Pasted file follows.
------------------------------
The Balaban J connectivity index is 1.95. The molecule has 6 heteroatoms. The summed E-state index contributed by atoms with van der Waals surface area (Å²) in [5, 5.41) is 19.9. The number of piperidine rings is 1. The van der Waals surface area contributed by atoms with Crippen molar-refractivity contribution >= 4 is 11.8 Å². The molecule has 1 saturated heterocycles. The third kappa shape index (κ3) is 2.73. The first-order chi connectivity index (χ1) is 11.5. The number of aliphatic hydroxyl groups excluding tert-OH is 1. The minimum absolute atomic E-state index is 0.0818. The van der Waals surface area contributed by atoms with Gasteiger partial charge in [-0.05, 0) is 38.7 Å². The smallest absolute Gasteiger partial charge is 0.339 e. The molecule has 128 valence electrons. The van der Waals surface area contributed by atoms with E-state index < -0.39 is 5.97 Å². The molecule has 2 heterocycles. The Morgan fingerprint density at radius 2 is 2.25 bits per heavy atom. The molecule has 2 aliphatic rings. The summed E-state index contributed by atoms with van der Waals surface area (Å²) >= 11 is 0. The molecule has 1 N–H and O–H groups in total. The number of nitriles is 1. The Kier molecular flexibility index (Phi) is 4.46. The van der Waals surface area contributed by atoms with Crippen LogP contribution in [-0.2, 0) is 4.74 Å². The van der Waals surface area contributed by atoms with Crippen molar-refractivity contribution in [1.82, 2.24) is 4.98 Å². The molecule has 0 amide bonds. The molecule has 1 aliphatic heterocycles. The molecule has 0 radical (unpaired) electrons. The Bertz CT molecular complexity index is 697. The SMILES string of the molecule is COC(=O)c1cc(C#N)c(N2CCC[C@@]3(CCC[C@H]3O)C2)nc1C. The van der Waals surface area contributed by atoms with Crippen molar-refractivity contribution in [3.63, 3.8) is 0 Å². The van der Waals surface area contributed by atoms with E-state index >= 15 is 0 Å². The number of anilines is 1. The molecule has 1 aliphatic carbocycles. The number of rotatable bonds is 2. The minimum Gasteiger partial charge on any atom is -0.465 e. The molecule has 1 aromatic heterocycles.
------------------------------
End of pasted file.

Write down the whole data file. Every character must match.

The Balaban J connectivity index is 1.95. The molecule has 6 heteroatoms. The summed E-state index contributed by atoms with van der Waals surface area (Å²) in [5, 5.41) is 19.9. The number of piperidine rings is 1. The van der Waals surface area contributed by atoms with Crippen molar-refractivity contribution >= 4 is 11.8 Å². The molecule has 1 saturated heterocycles. The third kappa shape index (κ3) is 2.73. The first-order chi connectivity index (χ1) is 11.5. The number of aliphatic hydroxyl groups excluding tert-OH is 1. The minimum absolute atomic E-state index is 0.0818. The van der Waals surface area contributed by atoms with Gasteiger partial charge in [-0.05, 0) is 38.7 Å². The smallest absolute Gasteiger partial charge is 0.339 e. The molecule has 128 valence electrons. The van der Waals surface area contributed by atoms with E-state index < -0.39 is 5.97 Å². The molecule has 2 heterocycles. The Morgan fingerprint density at radius 2 is 2.25 bits per heavy atom. The molecule has 2 aliphatic rings. The summed E-state index contributed by atoms with van der Waals surface area (Å²) >= 11 is 0. The molecule has 1 N–H and O–H groups in total. The number of nitriles is 1. The Kier molecular flexibility index (Phi) is 4.46. The van der Waals surface area contributed by atoms with Crippen LogP contribution in [-0.2, 0) is 4.74 Å². The van der Waals surface area contributed by atoms with Crippen molar-refractivity contribution in [1.82, 2.24) is 4.98 Å². The molecule has 0 amide bonds. The molecule has 1 aliphatic heterocycles. The molecule has 0 radical (unpaired) electrons. The Bertz CT molecular complexity index is 697. The SMILES string of the molecule is COC(=O)c1cc(C#N)c(N2CCC[C@@]3(CCC[C@H]3O)C2)nc1C. The van der Waals surface area contributed by atoms with Crippen molar-refractivity contribution in [3.63, 3.8) is 0 Å². The van der Waals surface area contributed by atoms with E-state index >= 15 is 0 Å². The number of anilines is 1. The molecule has 1 aliphatic carbocycles. The number of rotatable bonds is 2. The minimum Gasteiger partial charge on any atom is -0.465 e. The molecule has 1 aromatic heterocycles.